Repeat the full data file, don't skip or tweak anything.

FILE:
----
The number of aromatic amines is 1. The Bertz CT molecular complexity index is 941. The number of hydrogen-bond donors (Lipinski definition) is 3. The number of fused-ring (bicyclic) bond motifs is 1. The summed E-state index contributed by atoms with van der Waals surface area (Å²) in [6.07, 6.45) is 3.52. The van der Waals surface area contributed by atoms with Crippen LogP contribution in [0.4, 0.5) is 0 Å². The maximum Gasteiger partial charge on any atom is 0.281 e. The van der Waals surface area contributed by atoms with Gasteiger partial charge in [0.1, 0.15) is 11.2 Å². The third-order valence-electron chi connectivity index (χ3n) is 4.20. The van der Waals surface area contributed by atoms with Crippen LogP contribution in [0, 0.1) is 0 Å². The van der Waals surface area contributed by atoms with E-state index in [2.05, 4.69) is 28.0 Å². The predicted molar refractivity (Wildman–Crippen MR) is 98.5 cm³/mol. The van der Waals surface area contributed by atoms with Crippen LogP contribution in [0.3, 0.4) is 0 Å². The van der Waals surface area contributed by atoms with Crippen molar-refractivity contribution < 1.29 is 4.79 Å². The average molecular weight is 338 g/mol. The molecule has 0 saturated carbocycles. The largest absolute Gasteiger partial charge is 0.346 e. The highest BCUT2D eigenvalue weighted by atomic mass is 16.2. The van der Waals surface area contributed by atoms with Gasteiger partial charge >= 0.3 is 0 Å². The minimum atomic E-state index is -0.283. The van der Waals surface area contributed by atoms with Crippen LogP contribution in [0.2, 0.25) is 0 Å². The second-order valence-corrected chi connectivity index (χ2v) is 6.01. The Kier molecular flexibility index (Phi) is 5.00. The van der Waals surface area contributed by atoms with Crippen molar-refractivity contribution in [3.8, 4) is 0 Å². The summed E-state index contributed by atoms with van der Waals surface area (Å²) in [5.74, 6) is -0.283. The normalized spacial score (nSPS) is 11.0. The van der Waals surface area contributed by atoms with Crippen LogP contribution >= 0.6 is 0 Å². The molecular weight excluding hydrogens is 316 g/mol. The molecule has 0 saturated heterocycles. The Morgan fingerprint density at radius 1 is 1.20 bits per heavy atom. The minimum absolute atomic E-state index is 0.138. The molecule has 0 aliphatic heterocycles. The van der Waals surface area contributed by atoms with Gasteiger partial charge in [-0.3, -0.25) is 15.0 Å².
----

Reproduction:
The number of aromatic amines is 1. The Bertz CT molecular complexity index is 941. The number of hydrogen-bond donors (Lipinski definition) is 3. The number of fused-ring (bicyclic) bond motifs is 1. The summed E-state index contributed by atoms with van der Waals surface area (Å²) in [6.07, 6.45) is 3.52. The van der Waals surface area contributed by atoms with Crippen LogP contribution in [0.4, 0.5) is 0 Å². The maximum Gasteiger partial charge on any atom is 0.281 e. The van der Waals surface area contributed by atoms with Gasteiger partial charge in [0.1, 0.15) is 11.2 Å². The third-order valence-electron chi connectivity index (χ3n) is 4.20. The van der Waals surface area contributed by atoms with Crippen LogP contribution in [0, 0.1) is 0 Å². The van der Waals surface area contributed by atoms with E-state index in [2.05, 4.69) is 28.0 Å². The predicted molar refractivity (Wildman–Crippen MR) is 98.5 cm³/mol. The van der Waals surface area contributed by atoms with Crippen LogP contribution in [0.3, 0.4) is 0 Å². The van der Waals surface area contributed by atoms with Crippen molar-refractivity contribution < 1.29 is 4.79 Å². The average molecular weight is 338 g/mol. The molecule has 0 saturated carbocycles. The largest absolute Gasteiger partial charge is 0.346 e. The highest BCUT2D eigenvalue weighted by atomic mass is 16.2. The van der Waals surface area contributed by atoms with Gasteiger partial charge >= 0.3 is 0 Å². The minimum atomic E-state index is -0.283. The van der Waals surface area contributed by atoms with Crippen LogP contribution in [0.2, 0.25) is 0 Å². The second-order valence-corrected chi connectivity index (χ2v) is 6.01. The Kier molecular flexibility index (Phi) is 5.00. The van der Waals surface area contributed by atoms with Crippen molar-refractivity contribution in [3.8, 4) is 0 Å². The summed E-state index contributed by atoms with van der Waals surface area (Å²) in [5.74, 6) is -0.283. The normalized spacial score (nSPS) is 11.0. The van der Waals surface area contributed by atoms with Crippen LogP contribution >= 0.6 is 0 Å². The molecular weight excluding hydrogens is 316 g/mol. The molecule has 0 saturated heterocycles. The Morgan fingerprint density at radius 1 is 1.20 bits per heavy atom. The minimum absolute atomic E-state index is 0.138. The molecule has 0 aliphatic heterocycles. The van der Waals surface area contributed by atoms with Gasteiger partial charge in [-0.3, -0.25) is 15.0 Å².